Selfiecity, from Lev Manovich, Moritz Stefaner, and a small group of analysts and researchers, is a detailed visual exploration of 3,200 selfies from five major cities around the world. The project is both a broad look at demographics and trends, as well as a chance to look closer at the individual observations.
The two parts let you filter through cities (Bangkok, Berlin, Moscow, New York, and Sao Paulo), age, gender, pose, mood, and a number of other factors, and this information is presented in a grid layout that self-updates as you browse.
So you can get a rough sense of how facets relate. There seems to be a higher proportion of female selfies and average age seems to skew towards younger as you’d expect. The average age of females in this selfie sample seems to be younger than that of males.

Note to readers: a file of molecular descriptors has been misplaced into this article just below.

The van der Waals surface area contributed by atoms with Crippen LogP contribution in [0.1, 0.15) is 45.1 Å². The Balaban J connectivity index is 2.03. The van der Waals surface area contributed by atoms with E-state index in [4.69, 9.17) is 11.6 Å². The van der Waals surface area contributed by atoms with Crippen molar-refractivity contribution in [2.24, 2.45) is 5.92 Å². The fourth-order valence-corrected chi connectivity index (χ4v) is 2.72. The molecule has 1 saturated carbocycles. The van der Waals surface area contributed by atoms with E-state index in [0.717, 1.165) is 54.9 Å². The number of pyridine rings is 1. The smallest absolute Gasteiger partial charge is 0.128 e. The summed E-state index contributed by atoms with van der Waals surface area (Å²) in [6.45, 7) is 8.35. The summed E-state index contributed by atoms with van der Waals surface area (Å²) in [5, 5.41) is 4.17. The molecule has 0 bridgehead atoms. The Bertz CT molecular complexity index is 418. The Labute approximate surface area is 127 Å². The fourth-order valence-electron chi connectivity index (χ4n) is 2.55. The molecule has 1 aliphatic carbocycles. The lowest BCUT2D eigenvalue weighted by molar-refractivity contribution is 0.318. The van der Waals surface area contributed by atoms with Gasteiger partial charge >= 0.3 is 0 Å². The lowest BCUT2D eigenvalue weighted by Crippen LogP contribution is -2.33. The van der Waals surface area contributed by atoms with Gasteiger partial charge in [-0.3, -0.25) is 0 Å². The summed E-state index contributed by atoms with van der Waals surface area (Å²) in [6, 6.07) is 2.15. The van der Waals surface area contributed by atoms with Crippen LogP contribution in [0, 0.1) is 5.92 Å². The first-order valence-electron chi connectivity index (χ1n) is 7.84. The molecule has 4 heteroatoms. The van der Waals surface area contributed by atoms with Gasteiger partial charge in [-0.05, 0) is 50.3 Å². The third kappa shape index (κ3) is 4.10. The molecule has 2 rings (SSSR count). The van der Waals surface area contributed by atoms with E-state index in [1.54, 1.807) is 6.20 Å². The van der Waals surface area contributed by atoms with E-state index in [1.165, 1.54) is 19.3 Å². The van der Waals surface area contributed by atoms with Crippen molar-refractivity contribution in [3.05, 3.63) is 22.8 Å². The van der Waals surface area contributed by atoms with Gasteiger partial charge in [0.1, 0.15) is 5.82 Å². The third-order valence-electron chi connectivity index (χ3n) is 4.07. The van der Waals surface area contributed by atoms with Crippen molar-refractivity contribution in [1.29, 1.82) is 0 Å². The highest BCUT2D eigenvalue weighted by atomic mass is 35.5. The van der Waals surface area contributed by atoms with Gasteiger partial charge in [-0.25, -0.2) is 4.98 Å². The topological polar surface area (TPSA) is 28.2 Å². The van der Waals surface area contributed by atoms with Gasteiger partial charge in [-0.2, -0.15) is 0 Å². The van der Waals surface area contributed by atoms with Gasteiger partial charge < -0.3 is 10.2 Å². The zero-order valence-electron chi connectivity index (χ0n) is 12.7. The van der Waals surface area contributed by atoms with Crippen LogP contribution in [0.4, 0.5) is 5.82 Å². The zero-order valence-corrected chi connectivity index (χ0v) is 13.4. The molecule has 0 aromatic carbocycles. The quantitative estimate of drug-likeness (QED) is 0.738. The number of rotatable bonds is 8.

However, before you jump to too many conclusions about how countries vary or differences between the sexes, etc, consider the classification process, which was a combination of manual labor via Mechanical Turk and face recognition software. Age, for example, can be though to estimate from pictures alone since you have outside factors like makeup, angles, and poses. Do these things account for the two- to three-year average difference between the sexes? Maybe. So consider the data. But that should go without saying.
That said, Selfiecity is a fun one I spent a good amount of time browsing. It’s a weird, tiny peek into 3,200 people’s lives, with a dose of quant and art. And don’t miss the theoretical component in essay format, a reflection of social media, communities, and the self.